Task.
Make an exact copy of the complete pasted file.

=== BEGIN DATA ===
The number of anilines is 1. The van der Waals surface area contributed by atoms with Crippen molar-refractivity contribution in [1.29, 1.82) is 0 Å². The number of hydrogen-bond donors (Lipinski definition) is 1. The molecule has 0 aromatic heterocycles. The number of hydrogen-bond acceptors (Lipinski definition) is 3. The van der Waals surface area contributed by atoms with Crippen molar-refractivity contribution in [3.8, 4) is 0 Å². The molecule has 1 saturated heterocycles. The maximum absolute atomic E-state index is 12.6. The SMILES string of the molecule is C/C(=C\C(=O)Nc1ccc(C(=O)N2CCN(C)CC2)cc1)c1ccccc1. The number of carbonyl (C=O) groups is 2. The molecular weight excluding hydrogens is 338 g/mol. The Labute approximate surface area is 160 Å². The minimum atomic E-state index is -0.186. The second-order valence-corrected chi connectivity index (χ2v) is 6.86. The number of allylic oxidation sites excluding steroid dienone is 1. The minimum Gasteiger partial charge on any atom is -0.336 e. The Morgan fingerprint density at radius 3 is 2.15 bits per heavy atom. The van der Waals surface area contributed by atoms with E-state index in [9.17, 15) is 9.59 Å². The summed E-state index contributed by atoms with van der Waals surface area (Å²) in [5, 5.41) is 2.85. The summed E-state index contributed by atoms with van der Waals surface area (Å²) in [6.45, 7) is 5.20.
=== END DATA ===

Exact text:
The number of anilines is 1. The van der Waals surface area contributed by atoms with Crippen molar-refractivity contribution in [1.29, 1.82) is 0 Å². The number of hydrogen-bond donors (Lipinski definition) is 1. The molecule has 0 aromatic heterocycles. The number of hydrogen-bond acceptors (Lipinski definition) is 3. The van der Waals surface area contributed by atoms with Crippen molar-refractivity contribution in [3.8, 4) is 0 Å². The molecule has 1 saturated heterocycles. The maximum absolute atomic E-state index is 12.6. The SMILES string of the molecule is C/C(=C\C(=O)Nc1ccc(C(=O)N2CCN(C)CC2)cc1)c1ccccc1. The number of carbonyl (C=O) groups is 2. The molecular weight excluding hydrogens is 338 g/mol. The Labute approximate surface area is 160 Å². The minimum atomic E-state index is -0.186. The second-order valence-corrected chi connectivity index (χ2v) is 6.86. The number of allylic oxidation sites excluding steroid dienone is 1. The minimum Gasteiger partial charge on any atom is -0.336 e. The Morgan fingerprint density at radius 3 is 2.15 bits per heavy atom. The van der Waals surface area contributed by atoms with E-state index in [9.17, 15) is 9.59 Å². The summed E-state index contributed by atoms with van der Waals surface area (Å²) in [5, 5.41) is 2.85. The summed E-state index contributed by atoms with van der Waals surface area (Å²) in [6.45, 7) is 5.20.